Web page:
Set up a random variable $E$ which represents the expected number of feet before he actually finds his way to the end of the tunnel. There is a one-third chance of picking each tunnel, and as the problem states, he has to crawl back, meaning double the length of the tunnel each time he chooses. However, one tunnel, the one that leads him to success, isn't doubled. Thus, we set up the equation:

$$E=\tfrac13\cdot100+\tfrac13(E+100)+\tfrac13(E+40).$$

This is because, first, there is a $\frac13$ chance the task ends after $100$ feet. However, for the other two tunnels, he fails. If he fails, he returns back to the starting position, meaning he is in them same situation he was at before, $E$, as well as the number of feet that he had just traveled.

Solving this equation, we multiply both sides by $3$:

$$3E=100+E+100+E+40.$$ Combining like terms, we get $3E=2E+240$ and, subtracting $2E$ from both sides, we are left with $$E=240.$$

Thus, the blind prisoner will have to crawl, on average, $240$ feet to reach freedom.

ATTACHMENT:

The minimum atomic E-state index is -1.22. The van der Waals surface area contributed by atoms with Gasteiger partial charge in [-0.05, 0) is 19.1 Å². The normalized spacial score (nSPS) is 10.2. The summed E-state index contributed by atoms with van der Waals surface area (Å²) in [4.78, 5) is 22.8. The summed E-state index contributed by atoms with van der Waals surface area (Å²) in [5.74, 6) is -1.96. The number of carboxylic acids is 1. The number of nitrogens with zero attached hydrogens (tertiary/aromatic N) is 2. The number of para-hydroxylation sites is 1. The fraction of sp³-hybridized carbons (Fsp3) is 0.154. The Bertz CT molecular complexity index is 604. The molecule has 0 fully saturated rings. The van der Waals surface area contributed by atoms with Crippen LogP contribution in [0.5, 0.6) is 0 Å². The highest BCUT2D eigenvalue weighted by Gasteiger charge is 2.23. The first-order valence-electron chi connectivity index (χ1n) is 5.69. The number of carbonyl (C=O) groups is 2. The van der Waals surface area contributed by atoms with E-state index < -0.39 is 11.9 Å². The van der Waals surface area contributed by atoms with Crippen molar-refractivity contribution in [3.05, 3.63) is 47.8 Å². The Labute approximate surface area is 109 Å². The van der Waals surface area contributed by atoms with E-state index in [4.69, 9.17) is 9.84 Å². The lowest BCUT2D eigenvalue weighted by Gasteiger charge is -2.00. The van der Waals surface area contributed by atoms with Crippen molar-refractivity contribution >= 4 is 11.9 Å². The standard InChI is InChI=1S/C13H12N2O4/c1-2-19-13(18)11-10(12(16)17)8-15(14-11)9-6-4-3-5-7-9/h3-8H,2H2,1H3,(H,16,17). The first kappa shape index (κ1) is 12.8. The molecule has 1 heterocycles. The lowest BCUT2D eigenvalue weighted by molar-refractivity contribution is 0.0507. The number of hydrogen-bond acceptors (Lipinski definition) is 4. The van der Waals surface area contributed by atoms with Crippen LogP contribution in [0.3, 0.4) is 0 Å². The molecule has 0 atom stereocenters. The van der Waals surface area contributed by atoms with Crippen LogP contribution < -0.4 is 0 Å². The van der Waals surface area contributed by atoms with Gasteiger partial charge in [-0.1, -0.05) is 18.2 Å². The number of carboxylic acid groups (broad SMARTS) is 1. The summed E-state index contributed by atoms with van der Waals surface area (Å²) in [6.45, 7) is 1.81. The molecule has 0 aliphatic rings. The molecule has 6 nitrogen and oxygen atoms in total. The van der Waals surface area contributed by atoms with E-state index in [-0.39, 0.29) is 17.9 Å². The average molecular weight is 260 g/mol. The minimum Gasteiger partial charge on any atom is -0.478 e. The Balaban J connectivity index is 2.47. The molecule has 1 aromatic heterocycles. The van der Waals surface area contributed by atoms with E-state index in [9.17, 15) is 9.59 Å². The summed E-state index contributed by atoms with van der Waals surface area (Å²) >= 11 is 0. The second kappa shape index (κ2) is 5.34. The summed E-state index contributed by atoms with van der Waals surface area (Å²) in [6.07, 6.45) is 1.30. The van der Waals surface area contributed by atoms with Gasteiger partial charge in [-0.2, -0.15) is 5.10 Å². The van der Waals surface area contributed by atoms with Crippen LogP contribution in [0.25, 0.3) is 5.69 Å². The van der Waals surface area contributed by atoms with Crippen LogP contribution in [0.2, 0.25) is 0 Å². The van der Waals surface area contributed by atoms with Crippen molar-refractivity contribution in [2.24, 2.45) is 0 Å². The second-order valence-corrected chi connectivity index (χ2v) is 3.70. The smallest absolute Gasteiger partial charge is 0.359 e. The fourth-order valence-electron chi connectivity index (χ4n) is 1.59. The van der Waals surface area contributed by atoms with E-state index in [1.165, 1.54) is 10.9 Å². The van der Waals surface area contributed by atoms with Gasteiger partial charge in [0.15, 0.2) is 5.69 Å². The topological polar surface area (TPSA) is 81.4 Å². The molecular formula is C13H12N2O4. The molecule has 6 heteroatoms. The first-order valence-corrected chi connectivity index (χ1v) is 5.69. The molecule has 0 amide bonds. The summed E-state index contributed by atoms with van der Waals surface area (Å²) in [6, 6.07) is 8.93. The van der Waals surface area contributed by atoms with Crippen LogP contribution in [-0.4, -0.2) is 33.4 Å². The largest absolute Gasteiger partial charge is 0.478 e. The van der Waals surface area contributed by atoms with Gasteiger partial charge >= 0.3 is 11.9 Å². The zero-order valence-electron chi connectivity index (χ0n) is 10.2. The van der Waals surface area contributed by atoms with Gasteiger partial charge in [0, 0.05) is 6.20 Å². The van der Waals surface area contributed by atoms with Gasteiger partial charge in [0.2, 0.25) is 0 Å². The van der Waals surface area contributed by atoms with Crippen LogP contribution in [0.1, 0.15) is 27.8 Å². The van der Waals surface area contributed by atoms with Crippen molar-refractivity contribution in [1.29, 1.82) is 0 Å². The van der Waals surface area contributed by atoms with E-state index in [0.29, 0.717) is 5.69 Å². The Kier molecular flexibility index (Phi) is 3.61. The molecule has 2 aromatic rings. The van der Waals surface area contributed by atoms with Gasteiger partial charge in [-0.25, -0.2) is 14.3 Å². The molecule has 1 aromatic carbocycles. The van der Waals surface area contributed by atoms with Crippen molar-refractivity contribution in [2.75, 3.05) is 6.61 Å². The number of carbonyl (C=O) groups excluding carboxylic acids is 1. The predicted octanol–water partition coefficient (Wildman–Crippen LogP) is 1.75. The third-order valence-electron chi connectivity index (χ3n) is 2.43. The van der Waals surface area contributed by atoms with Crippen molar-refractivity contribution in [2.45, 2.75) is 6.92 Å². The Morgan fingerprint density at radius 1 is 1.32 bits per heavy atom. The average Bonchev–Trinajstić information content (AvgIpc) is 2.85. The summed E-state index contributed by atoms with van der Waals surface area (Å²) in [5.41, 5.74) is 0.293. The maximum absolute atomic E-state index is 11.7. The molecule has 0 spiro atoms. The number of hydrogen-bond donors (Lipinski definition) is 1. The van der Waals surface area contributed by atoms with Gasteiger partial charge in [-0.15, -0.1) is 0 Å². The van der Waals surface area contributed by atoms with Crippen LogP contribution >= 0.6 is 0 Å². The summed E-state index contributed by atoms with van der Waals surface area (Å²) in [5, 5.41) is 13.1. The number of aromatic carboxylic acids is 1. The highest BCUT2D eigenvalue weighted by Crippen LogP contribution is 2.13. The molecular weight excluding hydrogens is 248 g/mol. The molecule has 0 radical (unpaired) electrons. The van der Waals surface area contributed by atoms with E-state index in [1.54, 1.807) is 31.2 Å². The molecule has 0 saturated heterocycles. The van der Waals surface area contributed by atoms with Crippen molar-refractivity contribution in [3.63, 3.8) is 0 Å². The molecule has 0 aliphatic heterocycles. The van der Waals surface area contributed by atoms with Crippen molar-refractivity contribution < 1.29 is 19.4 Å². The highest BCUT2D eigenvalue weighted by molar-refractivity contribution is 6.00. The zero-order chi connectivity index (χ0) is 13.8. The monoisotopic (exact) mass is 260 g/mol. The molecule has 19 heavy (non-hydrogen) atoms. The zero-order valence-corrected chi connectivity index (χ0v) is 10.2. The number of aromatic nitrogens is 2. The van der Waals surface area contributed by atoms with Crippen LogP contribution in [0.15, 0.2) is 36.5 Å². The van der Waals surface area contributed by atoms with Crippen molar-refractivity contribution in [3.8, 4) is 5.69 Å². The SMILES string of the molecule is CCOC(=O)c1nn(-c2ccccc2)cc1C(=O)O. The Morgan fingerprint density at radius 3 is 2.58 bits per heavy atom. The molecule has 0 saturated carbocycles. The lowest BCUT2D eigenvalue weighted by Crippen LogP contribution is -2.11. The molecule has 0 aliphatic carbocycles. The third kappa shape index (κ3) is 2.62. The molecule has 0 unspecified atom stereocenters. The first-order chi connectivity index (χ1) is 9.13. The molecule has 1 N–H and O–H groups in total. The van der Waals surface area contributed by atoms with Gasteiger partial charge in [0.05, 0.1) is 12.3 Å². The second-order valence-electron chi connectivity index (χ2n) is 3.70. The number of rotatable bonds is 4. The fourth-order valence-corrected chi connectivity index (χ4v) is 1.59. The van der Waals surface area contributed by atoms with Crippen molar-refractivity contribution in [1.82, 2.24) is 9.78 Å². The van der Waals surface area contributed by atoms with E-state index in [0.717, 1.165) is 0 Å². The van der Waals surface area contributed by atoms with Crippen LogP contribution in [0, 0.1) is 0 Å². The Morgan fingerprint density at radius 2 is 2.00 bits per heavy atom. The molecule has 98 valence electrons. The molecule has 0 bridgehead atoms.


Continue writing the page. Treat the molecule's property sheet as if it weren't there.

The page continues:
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  • $\begingroup$ @JohnBentin, how do you format it such that the E is fancy, and there is a multiplication dot in the equation? $\endgroup$
    – KMD
    Aug 18 '17 at 19:46
  • $\begingroup$ I would start with the first answer on this page $\endgroup$ Aug 18 '17 at 21:32
  • $\begingroup$ I think that you should edit your answer. The random variable is the number of feet he covers before he finds his way to escape. Its expectation $E$ is a determined quantity. $\endgroup$ Aug 18 '17 at 21:45
  • $\begingroup$ What do you mean when you say its expectation E is a "determined quantity?" $\endgroup$
    – KMD
    Aug 19 '17 at 2:45